Wholesale auctions, trades on your lot, “we buy cars” operations, and other franchised and independent dealers are great sources for you to acquire inventory. But the best, and usually untapped, source is right in your store. The service drive! Customers who buy used cars want to know about the car’s history—look at the success of companies that sell vehicle history reports for proof. But most customers want more than the report; they want the story. What better story than “This vehicle was sold and serviced at our dealership!”

Working the service drive properly and consistently will yield not only the chance to purchase vehicles outright from customers, but with the right people and process in place, you can turn a maintenance visit into a new or used car deal! The beauty of this plan is that the customer brought the vehicle to you. So not only do you now have the opportunity to get better cars with better stories, but you also don’t have to travel to the local auction (or fly to a distant auction) to get them. Just the savings in time alone should be a motivator in developing and deploying a service drive inventory sourcing program.

If you are one of those dealers who have already discovered this fountain of fantastic inventory supply, this article is not for you. If, however, you have not yet discovered the higher gross, faster turns, and happier customers awaiting you in your own service drive, then read on.

Okay, I already hear the “I tried it; it doesn’t work” folks out there. Before you give up on reading the rest of this article, ask yourself a few questions.

  • Did I have the right salesperson in place?
  • Did I have the right plan in place?
  • Did I have the right process in place?

For everyone else, let’s look at what successful dealers do to acquire vehicles from their own service drive.

First, you need a complete commitment to making the process successful. This will take some discipline from the management teams from the sales department as well as from the service and parts departments. Historically, these departments don’t always mix well—kind of like oil and water. So come up with a spiff plan for the service and parts departments tied to purchase or trade-in goals from the service lane. Start with a kickoff lunch in the showroom for all employees. Announce the spiffs for service and parts employees. Later, host a big thank you/awards lunch in the showroom for the parts and service departments when a purchase or trade goal is met. Have drawings for gift cards or other prizes. Give out plaques or small trophies. Make it fun, and show them they are part of the store’s success.

(On a side note, everyone in your store should be a salesperson. Everyone should want their friends, neighbors, and relatives to buy a vehicle at the company they work for. If your employees don’t want to bring their friends and relatives in to buy a vehicle, you have a problem. It may be you, your store’s vibe, or the employee. You need to find out what it is and fix it. A lot of times your store has an issue that you don’t know about until you ask.)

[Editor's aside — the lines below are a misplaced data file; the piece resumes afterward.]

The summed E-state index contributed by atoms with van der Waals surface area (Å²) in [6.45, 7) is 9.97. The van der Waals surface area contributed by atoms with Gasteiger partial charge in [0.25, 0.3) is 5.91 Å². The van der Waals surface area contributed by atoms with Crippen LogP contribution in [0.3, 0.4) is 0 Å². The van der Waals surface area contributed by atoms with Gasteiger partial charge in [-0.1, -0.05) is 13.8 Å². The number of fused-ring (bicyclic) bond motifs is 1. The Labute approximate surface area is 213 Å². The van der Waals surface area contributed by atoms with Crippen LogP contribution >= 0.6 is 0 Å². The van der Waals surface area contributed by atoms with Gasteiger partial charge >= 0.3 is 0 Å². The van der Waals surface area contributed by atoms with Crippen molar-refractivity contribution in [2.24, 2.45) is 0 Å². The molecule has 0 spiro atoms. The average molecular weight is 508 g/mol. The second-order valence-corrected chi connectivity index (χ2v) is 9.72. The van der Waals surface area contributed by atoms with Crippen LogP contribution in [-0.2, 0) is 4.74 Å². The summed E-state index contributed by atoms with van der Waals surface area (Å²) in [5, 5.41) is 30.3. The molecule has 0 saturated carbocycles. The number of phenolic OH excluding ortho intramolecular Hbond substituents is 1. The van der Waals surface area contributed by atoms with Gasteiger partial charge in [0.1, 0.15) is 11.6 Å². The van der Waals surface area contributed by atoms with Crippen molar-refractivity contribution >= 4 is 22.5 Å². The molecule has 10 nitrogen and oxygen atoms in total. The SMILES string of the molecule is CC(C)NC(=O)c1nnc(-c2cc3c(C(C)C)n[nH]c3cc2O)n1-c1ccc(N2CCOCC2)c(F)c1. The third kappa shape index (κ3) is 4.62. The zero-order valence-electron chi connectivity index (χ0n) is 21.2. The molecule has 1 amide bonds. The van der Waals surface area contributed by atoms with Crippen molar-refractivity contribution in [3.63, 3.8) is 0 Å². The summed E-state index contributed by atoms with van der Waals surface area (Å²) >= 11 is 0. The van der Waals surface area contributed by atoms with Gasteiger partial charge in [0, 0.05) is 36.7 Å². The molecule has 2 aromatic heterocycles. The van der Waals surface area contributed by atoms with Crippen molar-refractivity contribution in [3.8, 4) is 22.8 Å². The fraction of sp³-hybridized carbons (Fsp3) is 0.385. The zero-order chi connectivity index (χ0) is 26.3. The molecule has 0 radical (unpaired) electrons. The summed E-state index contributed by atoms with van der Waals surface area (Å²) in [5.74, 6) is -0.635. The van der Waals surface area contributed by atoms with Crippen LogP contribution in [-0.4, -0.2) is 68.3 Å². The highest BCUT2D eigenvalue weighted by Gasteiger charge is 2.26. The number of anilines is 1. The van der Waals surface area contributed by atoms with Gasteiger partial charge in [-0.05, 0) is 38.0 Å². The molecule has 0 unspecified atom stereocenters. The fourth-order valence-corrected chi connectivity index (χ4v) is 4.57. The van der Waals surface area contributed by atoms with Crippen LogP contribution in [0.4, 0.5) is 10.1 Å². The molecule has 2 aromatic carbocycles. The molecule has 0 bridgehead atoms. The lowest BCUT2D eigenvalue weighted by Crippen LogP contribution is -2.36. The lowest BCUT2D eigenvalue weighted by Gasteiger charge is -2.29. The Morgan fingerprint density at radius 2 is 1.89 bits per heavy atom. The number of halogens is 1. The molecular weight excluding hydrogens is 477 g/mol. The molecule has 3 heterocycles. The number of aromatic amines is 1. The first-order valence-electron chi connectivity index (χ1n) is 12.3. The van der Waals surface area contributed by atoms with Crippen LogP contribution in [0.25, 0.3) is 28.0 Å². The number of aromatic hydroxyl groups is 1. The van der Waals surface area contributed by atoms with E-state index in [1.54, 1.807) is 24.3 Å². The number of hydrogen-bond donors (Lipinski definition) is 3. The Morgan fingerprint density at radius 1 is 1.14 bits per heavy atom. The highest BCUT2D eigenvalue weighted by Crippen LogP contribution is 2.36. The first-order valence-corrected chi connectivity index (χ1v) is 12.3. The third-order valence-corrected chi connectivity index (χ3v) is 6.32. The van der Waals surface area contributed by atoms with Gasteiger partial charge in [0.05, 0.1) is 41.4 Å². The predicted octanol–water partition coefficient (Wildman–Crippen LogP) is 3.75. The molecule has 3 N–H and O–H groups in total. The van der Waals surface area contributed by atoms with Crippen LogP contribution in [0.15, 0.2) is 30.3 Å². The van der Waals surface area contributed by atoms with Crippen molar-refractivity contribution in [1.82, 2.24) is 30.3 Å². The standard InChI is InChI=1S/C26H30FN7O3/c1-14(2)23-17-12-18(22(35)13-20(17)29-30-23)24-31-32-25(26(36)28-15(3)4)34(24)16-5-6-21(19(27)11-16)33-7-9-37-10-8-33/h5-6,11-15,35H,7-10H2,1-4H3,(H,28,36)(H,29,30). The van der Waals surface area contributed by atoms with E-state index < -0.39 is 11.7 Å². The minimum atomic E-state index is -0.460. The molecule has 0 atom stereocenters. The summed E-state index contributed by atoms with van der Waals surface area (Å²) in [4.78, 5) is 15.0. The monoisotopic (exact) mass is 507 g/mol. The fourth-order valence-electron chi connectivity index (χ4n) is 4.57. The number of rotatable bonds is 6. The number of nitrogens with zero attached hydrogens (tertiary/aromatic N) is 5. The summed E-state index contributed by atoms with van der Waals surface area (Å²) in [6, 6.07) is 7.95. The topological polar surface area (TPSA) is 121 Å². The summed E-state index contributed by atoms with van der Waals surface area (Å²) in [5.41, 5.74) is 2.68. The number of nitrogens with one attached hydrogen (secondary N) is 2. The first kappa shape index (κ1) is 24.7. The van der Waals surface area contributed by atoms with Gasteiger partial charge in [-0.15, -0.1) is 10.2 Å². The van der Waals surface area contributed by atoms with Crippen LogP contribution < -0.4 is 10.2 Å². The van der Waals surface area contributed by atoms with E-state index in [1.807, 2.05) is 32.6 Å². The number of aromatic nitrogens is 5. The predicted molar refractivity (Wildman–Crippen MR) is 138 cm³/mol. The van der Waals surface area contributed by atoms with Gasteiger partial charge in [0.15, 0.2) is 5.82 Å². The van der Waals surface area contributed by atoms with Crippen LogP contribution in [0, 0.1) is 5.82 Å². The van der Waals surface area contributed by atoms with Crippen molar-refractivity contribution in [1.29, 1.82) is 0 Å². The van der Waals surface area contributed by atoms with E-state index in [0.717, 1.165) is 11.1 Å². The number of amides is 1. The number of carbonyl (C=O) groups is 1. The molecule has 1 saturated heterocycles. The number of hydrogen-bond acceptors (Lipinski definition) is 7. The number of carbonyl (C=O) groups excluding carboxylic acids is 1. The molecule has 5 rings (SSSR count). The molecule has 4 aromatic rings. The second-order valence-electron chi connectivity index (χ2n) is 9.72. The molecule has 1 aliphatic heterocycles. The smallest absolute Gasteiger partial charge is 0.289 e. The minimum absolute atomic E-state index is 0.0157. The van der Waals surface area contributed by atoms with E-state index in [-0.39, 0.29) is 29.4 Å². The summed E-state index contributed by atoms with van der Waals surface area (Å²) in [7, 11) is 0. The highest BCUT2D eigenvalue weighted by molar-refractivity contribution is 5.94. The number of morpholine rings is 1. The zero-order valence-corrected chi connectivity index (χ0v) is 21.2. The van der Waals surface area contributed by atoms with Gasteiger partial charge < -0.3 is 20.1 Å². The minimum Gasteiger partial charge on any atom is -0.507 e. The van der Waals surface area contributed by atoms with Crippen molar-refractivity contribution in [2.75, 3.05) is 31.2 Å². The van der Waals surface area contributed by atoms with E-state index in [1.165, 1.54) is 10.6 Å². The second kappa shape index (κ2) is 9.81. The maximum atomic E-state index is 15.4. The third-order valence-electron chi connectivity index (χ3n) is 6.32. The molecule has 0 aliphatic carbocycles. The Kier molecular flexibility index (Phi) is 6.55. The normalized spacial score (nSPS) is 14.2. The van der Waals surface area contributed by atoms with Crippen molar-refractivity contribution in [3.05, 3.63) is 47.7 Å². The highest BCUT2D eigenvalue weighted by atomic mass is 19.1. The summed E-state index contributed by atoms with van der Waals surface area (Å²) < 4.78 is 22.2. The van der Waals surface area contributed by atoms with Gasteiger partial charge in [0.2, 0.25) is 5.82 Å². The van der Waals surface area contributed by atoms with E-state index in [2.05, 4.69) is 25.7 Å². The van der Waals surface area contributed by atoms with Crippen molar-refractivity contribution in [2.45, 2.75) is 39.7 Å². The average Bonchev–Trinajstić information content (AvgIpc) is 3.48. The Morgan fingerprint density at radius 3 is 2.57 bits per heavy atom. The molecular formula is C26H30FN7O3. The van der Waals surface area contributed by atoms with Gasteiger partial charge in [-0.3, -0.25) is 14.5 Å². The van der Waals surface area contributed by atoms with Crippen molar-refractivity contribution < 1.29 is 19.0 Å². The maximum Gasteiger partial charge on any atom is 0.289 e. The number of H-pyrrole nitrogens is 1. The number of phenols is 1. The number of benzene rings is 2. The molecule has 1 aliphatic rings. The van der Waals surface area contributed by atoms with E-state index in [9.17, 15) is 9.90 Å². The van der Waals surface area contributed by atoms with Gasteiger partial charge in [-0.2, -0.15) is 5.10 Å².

If you don’t see results right away, or if you get pushback from salespeople or managers, don’t give up! This is a marathon, not a sprint. You have to be in it to win it. I will stop with the clichés, but I just want to make sure you know that, done properly, this approach will work. It will bring more money to the net line, but you need to be patient.

Next, assign sales staff a morning service drive shift, typically the first three hours of the day. You can rotate the sales folks through this shift. This is usually where the first pushback shows up—some of your sales staff will resist taking their turn. Push through it until they sell their first car, and then everyone will want that shift. Another approach is to make this a separate, part-time sales position.

Salespeople working the service drive should greet customers, install floor mats and seat covers, and move cars as necessary. They should let their customers know they are a salesperson at the store and tell them they have a nice car. Then, ask what they like most about it, if they would like to sell it, and if they would like to trade. Keep a list of “core vehicles” and show folks the used car manager is looking to buy cars just like theirs!

Lastly, have a rock-solid follow-up process in place. Use your CRM tool to make sure the effort isn’t wasted, and hold salespeople and managers accountable.

I know this is a very simplified explanation of how to work this process, and you need to work the process consistently for it to pay off, but the process itself is really not hard to set up or carry out every day. The number of vehicles purchased or trades made is based on having someone on the service drive EVERY DAY, thanking customers for coming in and asking those two questions: Would you like to sell? Would you like to trade?

The benefits are higher CSI in the drive, higher gross, and faster turns!

Who doesn’t want that?

A version of this article originally appeared in the November 2016 edition of Dealer magazine and on digitaldealer.com.